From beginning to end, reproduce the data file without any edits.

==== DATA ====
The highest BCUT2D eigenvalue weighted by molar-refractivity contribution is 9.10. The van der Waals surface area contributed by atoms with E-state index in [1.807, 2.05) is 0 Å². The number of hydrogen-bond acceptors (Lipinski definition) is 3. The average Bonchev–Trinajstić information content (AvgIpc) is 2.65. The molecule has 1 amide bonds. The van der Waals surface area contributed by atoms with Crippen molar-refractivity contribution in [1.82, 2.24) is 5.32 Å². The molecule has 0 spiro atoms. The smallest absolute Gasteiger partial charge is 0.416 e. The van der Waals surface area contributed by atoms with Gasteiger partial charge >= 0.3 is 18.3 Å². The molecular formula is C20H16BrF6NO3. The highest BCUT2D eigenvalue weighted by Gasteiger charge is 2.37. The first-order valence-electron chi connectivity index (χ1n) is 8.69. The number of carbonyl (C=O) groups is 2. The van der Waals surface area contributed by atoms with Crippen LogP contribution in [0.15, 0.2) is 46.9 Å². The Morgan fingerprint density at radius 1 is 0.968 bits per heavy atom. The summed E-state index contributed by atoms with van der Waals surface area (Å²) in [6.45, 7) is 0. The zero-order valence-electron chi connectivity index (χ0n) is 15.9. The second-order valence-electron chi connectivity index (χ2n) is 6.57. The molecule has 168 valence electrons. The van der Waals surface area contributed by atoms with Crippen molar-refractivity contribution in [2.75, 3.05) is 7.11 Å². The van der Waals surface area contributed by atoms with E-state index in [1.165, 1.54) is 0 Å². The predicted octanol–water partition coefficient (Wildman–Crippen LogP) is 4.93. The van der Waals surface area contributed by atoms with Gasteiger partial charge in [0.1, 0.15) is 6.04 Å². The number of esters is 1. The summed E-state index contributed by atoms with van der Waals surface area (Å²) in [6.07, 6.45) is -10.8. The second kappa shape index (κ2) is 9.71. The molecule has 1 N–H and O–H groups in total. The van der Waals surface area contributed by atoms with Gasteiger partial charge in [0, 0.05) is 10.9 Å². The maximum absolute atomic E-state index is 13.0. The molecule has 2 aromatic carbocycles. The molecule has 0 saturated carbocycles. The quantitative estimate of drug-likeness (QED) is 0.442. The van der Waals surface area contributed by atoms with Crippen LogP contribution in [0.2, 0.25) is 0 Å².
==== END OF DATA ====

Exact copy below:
The highest BCUT2D eigenvalue weighted by molar-refractivity contribution is 9.10. The van der Waals surface area contributed by atoms with E-state index in [1.807, 2.05) is 0 Å². The number of hydrogen-bond acceptors (Lipinski definition) is 3. The average Bonchev–Trinajstić information content (AvgIpc) is 2.65. The molecule has 1 amide bonds. The van der Waals surface area contributed by atoms with Crippen molar-refractivity contribution in [1.82, 2.24) is 5.32 Å². The molecule has 0 spiro atoms. The smallest absolute Gasteiger partial charge is 0.416 e. The van der Waals surface area contributed by atoms with Gasteiger partial charge >= 0.3 is 18.3 Å². The molecular formula is C20H16BrF6NO3. The highest BCUT2D eigenvalue weighted by Gasteiger charge is 2.37. The first-order valence-electron chi connectivity index (χ1n) is 8.69. The number of carbonyl (C=O) groups is 2. The van der Waals surface area contributed by atoms with Crippen LogP contribution in [0.15, 0.2) is 46.9 Å². The Morgan fingerprint density at radius 1 is 0.968 bits per heavy atom. The summed E-state index contributed by atoms with van der Waals surface area (Å²) in [6.45, 7) is 0. The zero-order valence-electron chi connectivity index (χ0n) is 15.9. The second-order valence-electron chi connectivity index (χ2n) is 6.57. The molecule has 168 valence electrons. The van der Waals surface area contributed by atoms with Crippen molar-refractivity contribution in [2.75, 3.05) is 7.11 Å². The van der Waals surface area contributed by atoms with E-state index in [1.165, 1.54) is 0 Å². The predicted octanol–water partition coefficient (Wildman–Crippen LogP) is 4.93. The van der Waals surface area contributed by atoms with Gasteiger partial charge in [0.1, 0.15) is 6.04 Å². The number of esters is 1. The summed E-state index contributed by atoms with van der Waals surface area (Å²) in [6.07, 6.45) is -10.8. The second kappa shape index (κ2) is 9.71. The molecule has 1 N–H and O–H groups in total. The van der Waals surface area contributed by atoms with Gasteiger partial charge in [0, 0.05) is 10.9 Å². The maximum absolute atomic E-state index is 13.0. The molecule has 2 aromatic carbocycles. The molecule has 0 saturated carbocycles. The quantitative estimate of drug-likeness (QED) is 0.442. The van der Waals surface area contributed by atoms with Crippen LogP contribution in [0.2, 0.25) is 0 Å².